When strumming your fingers across your desk during school and college, you undoubtedly mused about your career prospects and what you could potentially be doing in a few years time. Many people describe beginning a medical career as a pure vocation, whilst for others, it was a fascination with science that initially drew them to med school application forms. Interestingly, Drew Young Shin, a Clinical Assistant Professor in Paediatrics and Cardiology, stated a very different reason for wanting to join the esteemed medical profession: competition.
Commenting on social site Quora, he explains “If I were to be completely honest with myself, I think my fierce competitive nature drew me to the challenge of medical school. I distinctly remember reading about the dauntingly impossible statistics for applicants and instead of intimidation, I thought ‘I can do this.’ Perhaps not surprisingly, many of my medical colleagues also share similar stories of having a dominating feature of their childhood rooted in competition whether as an athlete or musician.”
Joining the ranks
Medical student Abdul Kareem agrees with the driving notion of wanting to be the best leading him to consider medicine, however he also says “It was a gut feeling- a combined feeling of wanting to be different from the majority, having a job that also involved some service to people, a profession more human than mechanical, a job that had both mental and physical work, a career that gives you certain amount of respect in the society, and much more. But above all that, was the desire to be above all others, among the best, and I’ve found this to be true with many of my colleagues.”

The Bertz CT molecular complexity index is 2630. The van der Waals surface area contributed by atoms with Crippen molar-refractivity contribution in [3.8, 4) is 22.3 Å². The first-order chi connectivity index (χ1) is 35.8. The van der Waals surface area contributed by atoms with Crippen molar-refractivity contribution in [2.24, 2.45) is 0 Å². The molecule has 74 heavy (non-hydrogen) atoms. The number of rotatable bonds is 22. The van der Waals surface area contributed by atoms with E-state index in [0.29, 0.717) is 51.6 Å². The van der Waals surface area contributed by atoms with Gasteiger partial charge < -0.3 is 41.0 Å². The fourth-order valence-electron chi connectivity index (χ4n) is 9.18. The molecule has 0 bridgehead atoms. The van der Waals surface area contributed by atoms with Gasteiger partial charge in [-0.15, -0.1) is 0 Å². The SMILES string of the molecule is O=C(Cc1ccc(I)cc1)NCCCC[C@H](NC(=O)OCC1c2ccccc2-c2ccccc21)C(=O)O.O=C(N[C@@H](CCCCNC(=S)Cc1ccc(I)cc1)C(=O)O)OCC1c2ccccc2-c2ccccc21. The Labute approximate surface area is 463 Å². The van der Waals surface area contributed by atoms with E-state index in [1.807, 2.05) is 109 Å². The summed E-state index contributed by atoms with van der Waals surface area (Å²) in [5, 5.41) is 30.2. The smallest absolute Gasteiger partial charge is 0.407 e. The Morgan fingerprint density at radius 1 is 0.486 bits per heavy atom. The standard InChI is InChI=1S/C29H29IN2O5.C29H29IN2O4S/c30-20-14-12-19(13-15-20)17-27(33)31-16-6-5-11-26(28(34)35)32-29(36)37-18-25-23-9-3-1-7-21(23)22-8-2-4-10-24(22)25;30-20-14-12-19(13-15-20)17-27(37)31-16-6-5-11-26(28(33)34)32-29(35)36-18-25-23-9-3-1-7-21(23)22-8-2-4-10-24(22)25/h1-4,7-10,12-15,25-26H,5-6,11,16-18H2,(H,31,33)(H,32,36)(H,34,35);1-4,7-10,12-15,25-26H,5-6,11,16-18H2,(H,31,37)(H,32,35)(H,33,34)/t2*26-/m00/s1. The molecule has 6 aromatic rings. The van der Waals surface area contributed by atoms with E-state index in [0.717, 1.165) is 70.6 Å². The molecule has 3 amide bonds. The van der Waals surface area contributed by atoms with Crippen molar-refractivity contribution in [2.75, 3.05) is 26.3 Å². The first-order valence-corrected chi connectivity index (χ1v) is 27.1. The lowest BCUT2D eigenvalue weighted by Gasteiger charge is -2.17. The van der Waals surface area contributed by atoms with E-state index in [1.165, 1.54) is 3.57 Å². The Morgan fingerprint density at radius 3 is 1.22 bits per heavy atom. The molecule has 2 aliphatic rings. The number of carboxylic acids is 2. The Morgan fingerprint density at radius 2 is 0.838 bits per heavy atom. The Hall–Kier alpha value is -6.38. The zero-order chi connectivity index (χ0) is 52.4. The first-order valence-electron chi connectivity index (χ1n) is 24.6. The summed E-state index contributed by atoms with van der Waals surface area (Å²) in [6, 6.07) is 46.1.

Fellow medical student Komang Shary takes a more humanitarian view of the profession, claiming that working as a doctor makes you a better all round person. “Medicine deals with humans, not computers. It requires you to be empathic with patients. That alone is enough to sharpen your skills in interaction. You will also be reminded of death in every step you take, so you’ll be more cautious with your actions,” she comments. Retired GP Steven Ford however believes his successful career in medicine was all down to a vocation, stating “I had never considered any alternative – for reasons that I do not know to this day, I simply felt impelled in this direction.”
Why did you decide to become a doctor? Do you agree with the opinions shared here?
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